As such, glide paths have become smoother in recent years. Several plans have adopted a progressive glide path, which makes small, frequent allocation changes. As of 2023 year-end, close to 40% of all plans featured a progressive glide path, yet another increase from 2022′s 36% and a substantial increase since 2018, when just 16% of plans offered a progressive glide path.

Others have added portfolios to their age-based series so that the equity step-downs (which take place in one day) are 12.5% or less. As of year-end 2023, 81% of all plans featured equity steps of 10% or less, and series with large step-downs (21% and above) accounted for less than 3% of the industry.

Percentage of Series by Greatest Equity Step

A chart showing the percentage of total available age-based/target-enrollment series by their greatest equity step-downs.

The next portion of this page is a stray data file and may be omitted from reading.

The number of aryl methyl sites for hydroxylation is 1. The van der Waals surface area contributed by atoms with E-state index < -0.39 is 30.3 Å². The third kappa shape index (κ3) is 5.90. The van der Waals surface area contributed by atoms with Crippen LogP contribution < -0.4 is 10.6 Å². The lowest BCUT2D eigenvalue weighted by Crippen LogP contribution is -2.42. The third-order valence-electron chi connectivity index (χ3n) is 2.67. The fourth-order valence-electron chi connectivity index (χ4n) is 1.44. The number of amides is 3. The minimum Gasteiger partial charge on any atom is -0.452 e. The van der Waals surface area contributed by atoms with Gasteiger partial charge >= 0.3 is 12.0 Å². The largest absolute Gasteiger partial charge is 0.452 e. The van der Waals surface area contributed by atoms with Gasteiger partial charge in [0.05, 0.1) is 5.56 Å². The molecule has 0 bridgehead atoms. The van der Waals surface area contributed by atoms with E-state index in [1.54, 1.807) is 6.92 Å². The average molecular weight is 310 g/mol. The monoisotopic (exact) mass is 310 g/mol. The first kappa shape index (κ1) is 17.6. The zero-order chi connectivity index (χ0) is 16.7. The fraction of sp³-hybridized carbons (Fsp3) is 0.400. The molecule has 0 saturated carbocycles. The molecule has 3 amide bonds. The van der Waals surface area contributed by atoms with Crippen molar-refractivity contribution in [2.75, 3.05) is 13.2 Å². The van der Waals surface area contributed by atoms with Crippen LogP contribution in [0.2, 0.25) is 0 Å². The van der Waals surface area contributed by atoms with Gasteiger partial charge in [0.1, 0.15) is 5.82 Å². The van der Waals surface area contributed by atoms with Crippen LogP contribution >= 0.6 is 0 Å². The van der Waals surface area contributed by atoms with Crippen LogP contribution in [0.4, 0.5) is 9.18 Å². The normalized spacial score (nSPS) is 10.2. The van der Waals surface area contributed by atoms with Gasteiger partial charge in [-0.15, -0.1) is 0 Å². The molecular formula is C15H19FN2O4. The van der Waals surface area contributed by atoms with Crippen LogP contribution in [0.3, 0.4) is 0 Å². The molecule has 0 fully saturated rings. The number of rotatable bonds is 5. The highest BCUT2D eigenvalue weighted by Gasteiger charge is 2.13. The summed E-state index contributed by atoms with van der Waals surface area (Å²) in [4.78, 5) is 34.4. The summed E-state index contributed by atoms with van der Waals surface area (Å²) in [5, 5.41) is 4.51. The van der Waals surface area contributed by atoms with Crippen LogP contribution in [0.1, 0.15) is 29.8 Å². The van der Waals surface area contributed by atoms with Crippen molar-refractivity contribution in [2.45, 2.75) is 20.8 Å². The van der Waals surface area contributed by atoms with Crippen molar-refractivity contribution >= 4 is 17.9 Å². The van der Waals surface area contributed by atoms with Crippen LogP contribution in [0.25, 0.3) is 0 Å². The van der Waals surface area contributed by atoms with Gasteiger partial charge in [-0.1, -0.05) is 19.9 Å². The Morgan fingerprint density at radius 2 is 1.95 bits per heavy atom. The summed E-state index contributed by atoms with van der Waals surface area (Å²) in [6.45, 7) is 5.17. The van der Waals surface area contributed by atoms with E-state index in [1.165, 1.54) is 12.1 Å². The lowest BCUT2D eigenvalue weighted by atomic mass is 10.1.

Source: Morningstar Direct. Data as of Dec. 31, 2023.

Decreasing Equity Risk Near Enrollment

In 2023, plans that offer a single progressive glide path decreased their average equity allocation near enrollment. As rates have considerably increased for shorter-term bonds, plans can take less equity risk near the enrollment year to focus more on capital preservation while reaping higher yields from fixed-income holdings, such as money market or stable-value funds.

The average starting allocation to equity for this group of 62 series remains around 90%. However, the equity allocation closer to target enrollment year decreased substantially, to 16% in 2023 from 20% in 2022. The final landing point also decreased to 13% in 2023 from 17% in 2022. Of the remaining four groups that follow an age-based stepped glide path, there are 24 plans that offer one glide path option, depicted as “Age-Based: One Option.” These plans also saw a 2% decrease in average equity allocation around enrollment age (age 17-18).

Average Glide Paths for Progressive and Age-Based Series

Glide paths showing equity allocation of 529 plans by age of beneficiary.